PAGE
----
The fragment from Fielding’s novel Joseph Andrews opens the newly introduced section in the 9th edition of the NAEL “Low People and High People” (Prior’s “An Epitaph” was included there as well) and also provided the title for the section. The starting point it that Mrs Slipslop, a house manager to Lady Booby, by coincidence is in the same inn as her former colleague, servant Fanny, but pretends not to recognize her. In order to explain this behaviour, Fielding starts a digression about Low People and High People. The two classes don’t mix and don’t speak with each other in public: High People inhabit courts, operas, balls, while Low People inhabit bear gardens, fairs and revels. The only two places where the two classes meet are churches and playhouse, and even there they keep a strict division: in church, High People sit up in the gallery, while in the playhouse it is the other way round and they sit down in the pit and in the lower tiers of the gallery, while Low People have to sit in the upper tiers of the gallery, where seats are cheaper. So it’s small wonder that Mrs Slipslop pretends not to recognize Fanny, because the highest orders of the Low People and the lowest orders of the High People are often interchangeable, and lower people often imitate the manners of their superiors. And anyway, your position in social hierarchy is relative and is largely defined by when you have to get up. Fielding describes it in the manner which is a parody of “the great chain of being”: early in the morning the postillion (the youngest and lowest servant) has to wake up and clean the clothes of the upper servant, who then has to perform the service for the valet, who then performs the same service for the master. But the bucket doesn’t stop there, because then the master goes to visit a Lord, who then goes to visit a Favourite, who then goes to visit the King. So everybody is socially speaking equidistant from those directly higher and lower than him. This digression ends with Parson Adams, who is a kind-hearted and bumbling character, saying to Mrs Slipslop, “Look, this is Fanny you used to work with, don’t you recognize her?”. To which Mrs Slipslop, who often tries to use the words she doesn’t quite understand, answers, “I think I reflect something of her, but I can’t remember all the inferior servants in our family”.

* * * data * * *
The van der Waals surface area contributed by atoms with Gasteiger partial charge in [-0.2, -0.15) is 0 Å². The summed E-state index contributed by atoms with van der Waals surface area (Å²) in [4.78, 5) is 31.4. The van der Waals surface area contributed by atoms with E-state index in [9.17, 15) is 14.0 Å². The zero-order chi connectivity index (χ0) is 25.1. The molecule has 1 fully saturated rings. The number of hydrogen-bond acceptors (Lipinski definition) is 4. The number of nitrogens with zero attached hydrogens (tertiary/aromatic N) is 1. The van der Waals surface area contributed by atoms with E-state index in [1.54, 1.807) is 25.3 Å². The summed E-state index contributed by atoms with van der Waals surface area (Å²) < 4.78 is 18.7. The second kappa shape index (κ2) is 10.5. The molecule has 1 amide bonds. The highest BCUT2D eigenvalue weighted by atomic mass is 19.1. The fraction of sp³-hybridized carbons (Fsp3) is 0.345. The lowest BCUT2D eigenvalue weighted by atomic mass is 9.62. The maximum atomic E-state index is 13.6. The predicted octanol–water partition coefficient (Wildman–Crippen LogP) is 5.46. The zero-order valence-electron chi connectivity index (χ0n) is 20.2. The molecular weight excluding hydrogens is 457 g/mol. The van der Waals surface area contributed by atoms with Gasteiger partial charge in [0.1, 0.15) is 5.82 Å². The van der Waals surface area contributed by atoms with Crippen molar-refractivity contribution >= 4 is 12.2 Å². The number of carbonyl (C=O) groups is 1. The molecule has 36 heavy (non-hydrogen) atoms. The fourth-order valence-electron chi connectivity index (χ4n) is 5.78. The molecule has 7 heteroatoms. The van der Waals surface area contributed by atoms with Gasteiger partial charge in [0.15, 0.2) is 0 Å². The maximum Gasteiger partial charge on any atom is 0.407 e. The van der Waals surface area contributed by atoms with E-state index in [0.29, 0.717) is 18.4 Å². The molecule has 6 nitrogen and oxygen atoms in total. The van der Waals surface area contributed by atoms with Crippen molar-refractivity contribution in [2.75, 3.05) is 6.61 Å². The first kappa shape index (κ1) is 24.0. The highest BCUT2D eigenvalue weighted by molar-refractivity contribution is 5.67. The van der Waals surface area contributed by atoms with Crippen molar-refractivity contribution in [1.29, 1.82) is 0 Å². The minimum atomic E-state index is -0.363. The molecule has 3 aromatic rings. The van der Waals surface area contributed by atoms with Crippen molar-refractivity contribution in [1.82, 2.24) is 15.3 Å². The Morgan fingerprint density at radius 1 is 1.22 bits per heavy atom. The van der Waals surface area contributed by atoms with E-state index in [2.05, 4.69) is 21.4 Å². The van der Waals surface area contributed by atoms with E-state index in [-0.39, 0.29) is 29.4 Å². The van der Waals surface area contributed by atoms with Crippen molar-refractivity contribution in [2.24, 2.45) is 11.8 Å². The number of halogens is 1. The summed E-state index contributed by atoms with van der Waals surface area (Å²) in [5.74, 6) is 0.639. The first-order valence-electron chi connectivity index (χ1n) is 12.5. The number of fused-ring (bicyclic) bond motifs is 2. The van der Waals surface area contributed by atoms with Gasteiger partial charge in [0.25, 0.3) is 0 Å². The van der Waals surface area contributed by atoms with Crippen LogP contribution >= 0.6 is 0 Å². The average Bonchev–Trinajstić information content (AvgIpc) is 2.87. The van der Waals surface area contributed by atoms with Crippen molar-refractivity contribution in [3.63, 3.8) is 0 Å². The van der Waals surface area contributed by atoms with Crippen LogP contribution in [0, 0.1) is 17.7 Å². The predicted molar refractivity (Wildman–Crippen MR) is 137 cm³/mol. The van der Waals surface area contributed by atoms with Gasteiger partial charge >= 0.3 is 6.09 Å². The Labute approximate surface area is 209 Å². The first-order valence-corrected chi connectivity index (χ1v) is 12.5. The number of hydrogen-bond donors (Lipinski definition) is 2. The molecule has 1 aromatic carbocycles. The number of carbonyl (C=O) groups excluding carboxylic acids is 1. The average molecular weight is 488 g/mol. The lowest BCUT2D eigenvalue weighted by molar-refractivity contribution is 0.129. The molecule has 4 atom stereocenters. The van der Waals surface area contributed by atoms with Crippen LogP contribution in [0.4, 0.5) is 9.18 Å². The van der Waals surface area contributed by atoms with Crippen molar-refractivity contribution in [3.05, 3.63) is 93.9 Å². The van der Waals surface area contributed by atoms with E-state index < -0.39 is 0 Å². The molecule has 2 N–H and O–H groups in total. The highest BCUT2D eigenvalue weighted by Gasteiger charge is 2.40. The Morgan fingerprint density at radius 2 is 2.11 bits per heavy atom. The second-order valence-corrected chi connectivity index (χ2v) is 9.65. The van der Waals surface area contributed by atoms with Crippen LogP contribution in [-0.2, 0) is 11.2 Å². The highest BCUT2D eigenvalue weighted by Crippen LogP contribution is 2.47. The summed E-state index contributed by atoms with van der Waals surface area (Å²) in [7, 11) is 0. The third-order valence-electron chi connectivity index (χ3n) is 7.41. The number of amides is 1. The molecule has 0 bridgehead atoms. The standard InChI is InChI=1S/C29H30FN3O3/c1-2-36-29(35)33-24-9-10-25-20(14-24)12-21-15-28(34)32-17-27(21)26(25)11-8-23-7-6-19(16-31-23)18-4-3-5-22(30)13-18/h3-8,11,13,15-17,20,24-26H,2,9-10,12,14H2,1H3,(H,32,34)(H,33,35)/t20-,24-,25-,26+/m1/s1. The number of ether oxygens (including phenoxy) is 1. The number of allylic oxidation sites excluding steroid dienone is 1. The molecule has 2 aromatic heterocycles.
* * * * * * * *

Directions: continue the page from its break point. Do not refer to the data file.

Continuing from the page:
It’s another light poem, marred quite severely by its patronizing tone. The subtitle of the poem is “To Cloe jealous” and it’s purpose is to explain to the poet’s lover, named conventionally Cloe, why she shouldn’t be. First of all, he chides her for spoiling her good looks with weeping and neglecting her curls, because her good looks were given to her by Venus “to inspire love and joy”, i.e. she owes it to him to look good always. Cloe is apparently jealous about a poem written in praise of another lady and the poet explains to her that what he says and what he writes are as different as nature and art. His poetic inspiration may roam elsewhere, but in real life he always returns to her, like the Sun always setting down to rest on the breast of the nereid Thetis. So Cloe should stop being jealous and make up with the poet, like the Roman poet Horace made up with his ex-lover Lydia, because she is as much smarter than she as Horace was as much better poet than him.